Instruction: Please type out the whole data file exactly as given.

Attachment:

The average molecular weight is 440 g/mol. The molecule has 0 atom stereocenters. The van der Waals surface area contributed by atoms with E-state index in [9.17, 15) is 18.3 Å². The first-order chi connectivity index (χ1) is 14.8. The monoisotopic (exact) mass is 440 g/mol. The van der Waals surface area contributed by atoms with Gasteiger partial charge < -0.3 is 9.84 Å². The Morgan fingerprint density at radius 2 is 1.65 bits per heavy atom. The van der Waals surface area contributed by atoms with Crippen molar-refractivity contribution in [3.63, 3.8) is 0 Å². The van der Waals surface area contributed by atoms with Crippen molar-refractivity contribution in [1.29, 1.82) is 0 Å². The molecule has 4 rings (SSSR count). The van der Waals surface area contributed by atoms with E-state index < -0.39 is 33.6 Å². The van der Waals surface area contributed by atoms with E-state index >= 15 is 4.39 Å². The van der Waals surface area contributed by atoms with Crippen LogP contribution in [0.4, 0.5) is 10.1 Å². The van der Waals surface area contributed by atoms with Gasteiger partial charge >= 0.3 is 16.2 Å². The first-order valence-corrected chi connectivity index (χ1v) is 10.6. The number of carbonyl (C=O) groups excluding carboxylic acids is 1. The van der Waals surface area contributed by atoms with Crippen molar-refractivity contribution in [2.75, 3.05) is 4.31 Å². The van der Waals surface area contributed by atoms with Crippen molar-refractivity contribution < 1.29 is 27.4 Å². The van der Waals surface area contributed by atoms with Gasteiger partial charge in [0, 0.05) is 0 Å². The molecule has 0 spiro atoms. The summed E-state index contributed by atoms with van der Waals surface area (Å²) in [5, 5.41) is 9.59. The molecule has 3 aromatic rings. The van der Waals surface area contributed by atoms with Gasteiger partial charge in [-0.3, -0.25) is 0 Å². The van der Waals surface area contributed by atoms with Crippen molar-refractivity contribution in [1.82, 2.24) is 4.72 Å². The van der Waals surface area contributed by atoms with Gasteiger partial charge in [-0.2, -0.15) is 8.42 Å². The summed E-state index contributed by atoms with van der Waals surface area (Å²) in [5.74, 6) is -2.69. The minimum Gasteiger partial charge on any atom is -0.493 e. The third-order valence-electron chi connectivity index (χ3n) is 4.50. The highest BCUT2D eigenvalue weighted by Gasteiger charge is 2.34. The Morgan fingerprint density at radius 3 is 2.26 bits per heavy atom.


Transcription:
The average molecular weight is 440 g/mol. The molecule has 0 atom stereocenters. The van der Waals surface area contributed by atoms with E-state index in [9.17, 15) is 18.3 Å². The first-order chi connectivity index (χ1) is 14.8. The monoisotopic (exact) mass is 440 g/mol. The van der Waals surface area contributed by atoms with Gasteiger partial charge < -0.3 is 9.84 Å². The Morgan fingerprint density at radius 2 is 1.65 bits per heavy atom. The van der Waals surface area contributed by atoms with Crippen molar-refractivity contribution in [3.63, 3.8) is 0 Å². The van der Waals surface area contributed by atoms with Crippen molar-refractivity contribution in [1.29, 1.82) is 0 Å². The molecule has 4 rings (SSSR count). The van der Waals surface area contributed by atoms with E-state index < -0.39 is 33.6 Å². The van der Waals surface area contributed by atoms with E-state index >= 15 is 4.39 Å². The van der Waals surface area contributed by atoms with Crippen LogP contribution in [0.4, 0.5) is 10.1 Å². The van der Waals surface area contributed by atoms with Gasteiger partial charge >= 0.3 is 16.2 Å². The first-order valence-corrected chi connectivity index (χ1v) is 10.6. The number of carbonyl (C=O) groups excluding carboxylic acids is 1. The van der Waals surface area contributed by atoms with Crippen molar-refractivity contribution in [2.75, 3.05) is 4.31 Å². The van der Waals surface area contributed by atoms with Crippen molar-refractivity contribution < 1.29 is 27.4 Å². The van der Waals surface area contributed by atoms with Gasteiger partial charge in [0, 0.05) is 0 Å². The molecule has 0 spiro atoms. The summed E-state index contributed by atoms with van der Waals surface area (Å²) in [5, 5.41) is 9.59. The molecule has 3 aromatic rings. The van der Waals surface area contributed by atoms with Gasteiger partial charge in [-0.3, -0.25) is 0 Å². The van der Waals surface area contributed by atoms with Crippen molar-refractivity contribution in [1.82, 2.24) is 4.72 Å². The van der Waals surface area contributed by atoms with Gasteiger partial charge in [-0.2, -0.15) is 8.42 Å². The summed E-state index contributed by atoms with van der Waals surface area (Å²) in [5.74, 6) is -2.69. The minimum Gasteiger partial charge on any atom is -0.493 e. The third-order valence-electron chi connectivity index (χ3n) is 4.50. The highest BCUT2D eigenvalue weighted by Gasteiger charge is 2.34. The Morgan fingerprint density at radius 3 is 2.26 bits per heavy atom.